Titanic Violin Found! Instrument Played by Bandmaster as Ship Sank, Auction House Says
read the story here: http://www.huffingtonpost.com/2013/03/15/titanic-violin-found-auction-house_n_2883500.html?1363355499
Believe it if you like, but don’t come crying to me when you waste $600,000 on an elaborate hoax.
As an historian, I’ve had to develop a pretty good “bullshit detector,” and I have to say that the alarms started going off before I got halfway through the article. (Actually, it was the original story carried in the UK newspaper The Daily Mail.) The bottom line is that I cannot accept the provenance of the violin as valid. The instrument in question may well be a violin owned by Wallace Hartley, but there is a gaping paucity of proof that this is the violin he played on the Titanic. The cable ship Mackay-Bennett is the beginning of all the problems I have with this story. Why? Because the Mackay-Bennett was the ship hired by the White Star Line to recover as many of the Titanic‘s victims as it could find in the weeks following the disaster. Given that there is little if any evidence that other bodies were looted when they were recovered, it strikes me as odd that a crewman would choose to steal the violin, rather than letting it stay with the body. (John J. Astor was carrying several thousand dollars in his pockets when his body was pulled from the Atlantic, all of which was still there when it arrived in Halifax, Nova Scotia!) Not only that, but such a theft would also imply a degree of collusion with other crewmen, as well with the coroner on board the ship, again a bit of a stretch since not a word of such has leaked out in the intervening 100 years. More to the point, the Mackay-Bennett crew wouldn’t have known who the body was when it was recovered, and if it was identified while still on board, they wouldn’t have known who Wallace Hartley was, or know what he and the other musicians had done on the deck of the sinking Titanic, let alone recognize the significance of the violin. The evidence indicates that the crew were scrupulously honest in their treatment of the other bodies recovered and the personal effects found on them, so why would Hartley’s effects get treated differently? It all begins to break down at that point for me. (No small part of that is due to the fact that there are varying accounts of what effects were found on Wallace’s body–some make no mention of the valise at all, some claim that the valise was empty when the body was recovered.) I don’t have a problem, as do some people, with the violin not breaking apart while being immersed off-and-on for ten days–they aren’t woodworkers, and I am, so I know that dryness is a worse enemy to hide-based glues than is water. At the same time, none of the damage visible can be attributed solely to the violin being immersed in seawater for ten days. It IS consistent with the history of the violin from the time of its alleged “recovery” from the North Altantic–what you are seeing is basically a violin that has been neglected and poorly stored for most of its existence. The condition of the violin can be attributed solely to those circumstances–there is nothing unique about its condition that proves it spent ten days immersed or semi-immersed in seawater, only that it has been water-damaged at some point in time. Ultimately, though, what truly screams “FAKE!” to me is that nowhere in this newsstory (or any other published account) is there any mention of the name of the maker of this violin, and no mention of any contact with that maker (or its successor) or any other maker of string instruments being consulted to offer expert opinion on the piece, nor has there been any participation or consultation of any musicologist or musical instrument historian and/or restorer. No one who could offer an opinion–or, in the case of the maker, state definitively–that the instrument was made circa 1909-1910, or even earlier. All that is offered are statements of “tests” that were done which conclude that the condition of parts of the violin are “consistent” with an instrument with such an alleged history as the violin in question. No mention of what those procedures were, nor of any margin of error in their results, no names of individuals who could confirm or deny the veracity of the reports, no way, really, aside from the presentation plate attached to the base of the violin, to connect this instrument with Wallace Hartley, let alone the violin he played on the Titanic. Particularly damning to that end is the fact that the violin was offered to Britain’s National Maritime Museum in Greenwich, the Merseyside Maritime Museum in Liverpool, and several leading auction houses, all of whom declined to acquire it and wanted nothing to do with it. It may well be true that this violin was owned by Wallace Hartley, and indeed be the instrument presented to him by his fiance. But for it to be the violin that Hartley played while the Titanic sank beneath his feet stretches credibility to the breaking point. The chain of provenance recounted here asks that a lot of the violin’s history be taken on faith; the validity of the claim, however, can’t be based on what some people wish were so.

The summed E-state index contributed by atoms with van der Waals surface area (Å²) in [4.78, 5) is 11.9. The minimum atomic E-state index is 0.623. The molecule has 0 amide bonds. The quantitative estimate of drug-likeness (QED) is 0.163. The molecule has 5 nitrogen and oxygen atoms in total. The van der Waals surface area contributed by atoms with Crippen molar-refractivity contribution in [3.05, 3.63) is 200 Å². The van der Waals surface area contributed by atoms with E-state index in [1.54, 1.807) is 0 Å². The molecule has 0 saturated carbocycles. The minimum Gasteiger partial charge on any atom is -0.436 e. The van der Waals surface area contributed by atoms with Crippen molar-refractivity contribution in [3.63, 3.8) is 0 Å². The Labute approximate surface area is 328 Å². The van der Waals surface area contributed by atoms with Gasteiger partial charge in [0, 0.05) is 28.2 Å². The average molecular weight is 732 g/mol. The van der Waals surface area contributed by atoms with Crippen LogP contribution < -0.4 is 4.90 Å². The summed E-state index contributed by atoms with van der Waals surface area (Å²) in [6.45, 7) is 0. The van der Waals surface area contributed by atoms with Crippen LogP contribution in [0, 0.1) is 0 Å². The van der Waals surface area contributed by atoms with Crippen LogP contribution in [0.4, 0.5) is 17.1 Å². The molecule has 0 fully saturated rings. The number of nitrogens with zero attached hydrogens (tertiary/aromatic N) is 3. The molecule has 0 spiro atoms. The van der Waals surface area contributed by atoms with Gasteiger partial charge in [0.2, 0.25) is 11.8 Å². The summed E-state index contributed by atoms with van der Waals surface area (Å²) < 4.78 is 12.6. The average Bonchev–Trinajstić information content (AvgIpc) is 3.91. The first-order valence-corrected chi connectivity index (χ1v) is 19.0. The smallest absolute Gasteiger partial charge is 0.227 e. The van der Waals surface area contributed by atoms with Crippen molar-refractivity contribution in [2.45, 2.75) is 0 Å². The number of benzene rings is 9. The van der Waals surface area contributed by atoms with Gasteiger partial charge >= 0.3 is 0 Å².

But why the fuss, you ask? Simple: the newsstory is correct when it asserts that–if this IS the violin Hartley played on the Titanic–it would be the single most important Titanic artifact ever found. For that reason alone, there can be no room for doubt or error. As has been said in other circumstances, extraordinary claims require extraordinary proof–and the “proof” offered to date is far, far from convincing, let alone extraordinary.
So, swoon away if you will, but I will submit that, to borrow a quip from Dickens, “there’s more of gravy than of the grave” to this particular flight of fancy….
I’m Daniel Allen Butler, and that’s what I think–and why….